About this WINE
An important estate located in the commune of Castelnuvo Berardenga in the southernmost tip of the Chianti Classico zone. The estate extends to over 350 hectares of which 75 hectares of vineyards are planted with Sangiovese, Cabernet Sauvignon, Malvasia, and Chardonnay.
In was bought by Domenico Poggiali, a haulier from Ravenna, in 1964. At the beginning of the 1980s he transferred it to his son-in-law Giuseppe Mazzocolin, a former schoolteacher. In collaboration with cult oenologist Franco Bernabei, he replanted much of the vineyards and completely renovated the winemaking facilities. Today it is one of the leading estates in Chianti Classico.
Chianti Classico is a leading Tuscan DOCG zone which covers approximately 7,000 hectares between Florence and Siena. Its vineyards stretch into the Apennine foothills at altitudes of between 150m and 500m, and encompass two distinct terroirs and styles. The sandy, alluvial soils of the lower sites yield fuller, meatier wines while the limestone and galestro rocks of the higher vineyards deliver finer, more ethereal examples.
The origins of Chianti date back to the Middle Ages, although Chianti Classico was really born in 1716 when Grand Duke Cosimo III of Tuscany classified the zone, identifying the villages of Radda, Greve, Panzano, Gaiole and Castellina as the leading sites; these same villages still represent the nucleus of the Chianti Classico DOCG today. The regulations have been revised, however, to insist that the wine is made from a minimum 80 percent Sangiovese and a maximum 20 percent Canaiolo and ameliorative grapes (ie Merlot and Cabernet Sauvignon); from the 2006 vintage, no white grapes are allowed.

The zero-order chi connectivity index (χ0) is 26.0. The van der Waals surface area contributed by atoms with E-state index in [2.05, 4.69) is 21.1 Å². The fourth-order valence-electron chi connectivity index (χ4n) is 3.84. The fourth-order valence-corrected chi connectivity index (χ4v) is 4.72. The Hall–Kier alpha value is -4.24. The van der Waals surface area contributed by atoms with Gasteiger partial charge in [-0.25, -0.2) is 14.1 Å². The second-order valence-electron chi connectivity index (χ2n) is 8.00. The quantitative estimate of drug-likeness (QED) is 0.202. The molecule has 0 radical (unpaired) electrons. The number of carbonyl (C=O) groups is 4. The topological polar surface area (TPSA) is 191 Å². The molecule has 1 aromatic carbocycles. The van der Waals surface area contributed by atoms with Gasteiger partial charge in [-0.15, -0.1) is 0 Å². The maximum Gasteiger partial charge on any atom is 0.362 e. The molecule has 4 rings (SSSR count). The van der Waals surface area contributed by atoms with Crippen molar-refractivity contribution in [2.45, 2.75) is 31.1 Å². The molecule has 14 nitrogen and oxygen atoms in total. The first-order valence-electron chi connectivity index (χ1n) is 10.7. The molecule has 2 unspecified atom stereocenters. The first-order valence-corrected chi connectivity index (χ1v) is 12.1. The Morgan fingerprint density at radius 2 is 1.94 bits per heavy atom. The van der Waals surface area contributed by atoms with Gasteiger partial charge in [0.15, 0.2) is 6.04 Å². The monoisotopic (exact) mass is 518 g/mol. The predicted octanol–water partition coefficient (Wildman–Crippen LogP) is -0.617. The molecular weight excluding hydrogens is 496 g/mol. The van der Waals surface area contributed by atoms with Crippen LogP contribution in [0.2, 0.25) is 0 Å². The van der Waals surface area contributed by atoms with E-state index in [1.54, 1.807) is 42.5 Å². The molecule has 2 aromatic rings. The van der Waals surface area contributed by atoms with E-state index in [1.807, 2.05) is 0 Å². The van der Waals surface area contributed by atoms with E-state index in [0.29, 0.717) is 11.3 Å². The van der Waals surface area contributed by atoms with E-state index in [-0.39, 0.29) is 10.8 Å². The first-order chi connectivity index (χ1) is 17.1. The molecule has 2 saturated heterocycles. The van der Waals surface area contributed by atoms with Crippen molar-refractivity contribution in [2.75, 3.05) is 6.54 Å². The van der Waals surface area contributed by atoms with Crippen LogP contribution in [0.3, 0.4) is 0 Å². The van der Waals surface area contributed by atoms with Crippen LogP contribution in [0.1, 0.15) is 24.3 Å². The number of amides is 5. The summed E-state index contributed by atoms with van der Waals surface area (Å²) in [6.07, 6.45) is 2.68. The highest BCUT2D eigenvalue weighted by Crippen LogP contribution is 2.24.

Chianti Classico cannot be released until 1st October in the year following the harvest, while Chianti Classico Riserva must undergo 24 months of ageing before release, including at least three months in bottle. At the region’s top addresses, French barriques are gradually being adopted in the place of the traditional, larger slavonian botte.
It is a high yielding, late ripening grape that performs best on well-drained calcareous soils on south-facing hillsides. For years it was blighted by poor clonal selection and massive overcropping - however since the 1980s the quality of Sangiovese-based wines has rocketed upwards and they are now some of the most sought after in the world.
It produces wines with pronounced tannins and acidity, though not always with great depth of colour, and its character can vary from farmyard/leather nuances through to essence of red cherries and plums. In the 1960s the advent of Super Tuscans saw bottlings of 100% Sangiovese wines, as well as the introduction of Sangiovese/Cabernet Sauvignon blends, the most famous being Tignanello.